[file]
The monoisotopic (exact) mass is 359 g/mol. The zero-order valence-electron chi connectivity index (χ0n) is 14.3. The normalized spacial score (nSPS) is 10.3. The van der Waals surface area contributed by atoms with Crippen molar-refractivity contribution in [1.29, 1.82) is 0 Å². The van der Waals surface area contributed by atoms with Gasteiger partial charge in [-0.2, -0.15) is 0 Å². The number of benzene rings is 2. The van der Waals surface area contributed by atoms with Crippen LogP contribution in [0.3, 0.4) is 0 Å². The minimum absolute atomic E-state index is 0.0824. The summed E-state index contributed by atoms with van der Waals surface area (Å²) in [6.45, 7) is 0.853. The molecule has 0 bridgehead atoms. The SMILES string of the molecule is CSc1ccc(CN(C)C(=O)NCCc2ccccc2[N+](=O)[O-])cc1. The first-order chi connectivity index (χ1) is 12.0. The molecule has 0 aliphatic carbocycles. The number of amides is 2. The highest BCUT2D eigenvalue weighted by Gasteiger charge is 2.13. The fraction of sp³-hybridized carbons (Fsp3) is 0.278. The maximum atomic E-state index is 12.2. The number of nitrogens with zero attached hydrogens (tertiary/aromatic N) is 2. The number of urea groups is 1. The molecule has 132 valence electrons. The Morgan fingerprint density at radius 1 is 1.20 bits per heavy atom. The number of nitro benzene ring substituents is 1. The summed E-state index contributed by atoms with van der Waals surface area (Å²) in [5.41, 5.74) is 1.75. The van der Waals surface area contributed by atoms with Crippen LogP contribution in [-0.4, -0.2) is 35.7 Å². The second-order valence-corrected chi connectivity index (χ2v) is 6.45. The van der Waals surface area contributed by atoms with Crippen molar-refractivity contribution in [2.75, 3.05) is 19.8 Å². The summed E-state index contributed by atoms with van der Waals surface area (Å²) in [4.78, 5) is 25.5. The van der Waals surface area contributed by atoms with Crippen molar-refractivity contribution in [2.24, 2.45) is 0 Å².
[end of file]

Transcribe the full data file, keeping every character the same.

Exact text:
The monoisotopic (exact) mass is 359 g/mol. The zero-order valence-electron chi connectivity index (χ0n) is 14.3. The normalized spacial score (nSPS) is 10.3. The van der Waals surface area contributed by atoms with Crippen molar-refractivity contribution in [1.29, 1.82) is 0 Å². The van der Waals surface area contributed by atoms with Gasteiger partial charge in [-0.2, -0.15) is 0 Å². The number of benzene rings is 2. The van der Waals surface area contributed by atoms with Crippen LogP contribution in [0.3, 0.4) is 0 Å². The minimum absolute atomic E-state index is 0.0824. The summed E-state index contributed by atoms with van der Waals surface area (Å²) in [6.45, 7) is 0.853. The molecule has 0 bridgehead atoms. The SMILES string of the molecule is CSc1ccc(CN(C)C(=O)NCCc2ccccc2[N+](=O)[O-])cc1. The first-order chi connectivity index (χ1) is 12.0. The molecule has 0 aliphatic carbocycles. The number of amides is 2. The highest BCUT2D eigenvalue weighted by Gasteiger charge is 2.13. The fraction of sp³-hybridized carbons (Fsp3) is 0.278. The maximum atomic E-state index is 12.2. The number of nitrogens with zero attached hydrogens (tertiary/aromatic N) is 2. The number of urea groups is 1. The molecule has 132 valence electrons. The Morgan fingerprint density at radius 1 is 1.20 bits per heavy atom. The number of nitro benzene ring substituents is 1. The summed E-state index contributed by atoms with van der Waals surface area (Å²) in [5.41, 5.74) is 1.75. The van der Waals surface area contributed by atoms with Crippen LogP contribution in [-0.4, -0.2) is 35.7 Å². The second-order valence-corrected chi connectivity index (χ2v) is 6.45. The van der Waals surface area contributed by atoms with Crippen molar-refractivity contribution in [2.75, 3.05) is 19.8 Å². The summed E-state index contributed by atoms with van der Waals surface area (Å²) in [4.78, 5) is 25.5. The van der Waals surface area contributed by atoms with Crippen molar-refractivity contribution in [2.24, 2.45) is 0 Å².